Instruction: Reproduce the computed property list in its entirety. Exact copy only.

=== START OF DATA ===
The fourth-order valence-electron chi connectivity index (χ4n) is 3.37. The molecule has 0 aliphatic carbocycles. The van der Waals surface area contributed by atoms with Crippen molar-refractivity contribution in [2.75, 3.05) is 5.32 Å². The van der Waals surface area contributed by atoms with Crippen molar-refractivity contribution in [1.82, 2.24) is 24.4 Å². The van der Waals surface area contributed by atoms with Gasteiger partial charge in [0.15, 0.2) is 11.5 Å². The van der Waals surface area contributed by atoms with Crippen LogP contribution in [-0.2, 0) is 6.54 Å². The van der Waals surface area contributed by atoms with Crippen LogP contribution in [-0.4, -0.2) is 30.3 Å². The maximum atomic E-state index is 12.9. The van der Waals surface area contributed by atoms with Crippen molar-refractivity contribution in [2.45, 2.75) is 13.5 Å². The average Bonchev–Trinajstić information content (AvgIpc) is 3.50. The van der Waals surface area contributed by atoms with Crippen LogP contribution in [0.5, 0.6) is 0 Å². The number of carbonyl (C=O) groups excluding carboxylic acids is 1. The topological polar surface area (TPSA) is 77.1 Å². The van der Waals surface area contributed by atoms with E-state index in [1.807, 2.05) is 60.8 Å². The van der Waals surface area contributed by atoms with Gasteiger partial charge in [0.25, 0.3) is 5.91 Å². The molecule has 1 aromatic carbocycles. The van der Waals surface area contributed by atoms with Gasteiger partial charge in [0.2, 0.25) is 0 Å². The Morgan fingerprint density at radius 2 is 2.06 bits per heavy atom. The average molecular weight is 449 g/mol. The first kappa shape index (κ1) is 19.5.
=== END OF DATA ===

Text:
The fourth-order valence-electron chi connectivity index (χ4n) is 3.37. The molecule has 0 aliphatic carbocycles. The van der Waals surface area contributed by atoms with Crippen molar-refractivity contribution in [2.75, 3.05) is 5.32 Å². The van der Waals surface area contributed by atoms with Crippen molar-refractivity contribution in [1.82, 2.24) is 24.4 Å². The van der Waals surface area contributed by atoms with Gasteiger partial charge in [0.15, 0.2) is 11.5 Å². The van der Waals surface area contributed by atoms with Crippen LogP contribution in [-0.2, 0) is 6.54 Å². The van der Waals surface area contributed by atoms with Crippen LogP contribution in [-0.4, -0.2) is 30.3 Å². The maximum atomic E-state index is 12.9. The van der Waals surface area contributed by atoms with Crippen molar-refractivity contribution in [2.45, 2.75) is 13.5 Å². The average Bonchev–Trinajstić information content (AvgIpc) is 3.50. The van der Waals surface area contributed by atoms with Crippen LogP contribution in [0.5, 0.6) is 0 Å². The number of carbonyl (C=O) groups excluding carboxylic acids is 1. The topological polar surface area (TPSA) is 77.1 Å². The van der Waals surface area contributed by atoms with E-state index in [1.807, 2.05) is 60.8 Å². The van der Waals surface area contributed by atoms with Gasteiger partial charge in [0.25, 0.3) is 5.91 Å². The molecule has 1 aromatic carbocycles. The van der Waals surface area contributed by atoms with Gasteiger partial charge in [0.2, 0.25) is 0 Å². The Morgan fingerprint density at radius 2 is 2.06 bits per heavy atom. The average molecular weight is 449 g/mol. The first kappa shape index (κ1) is 19.5.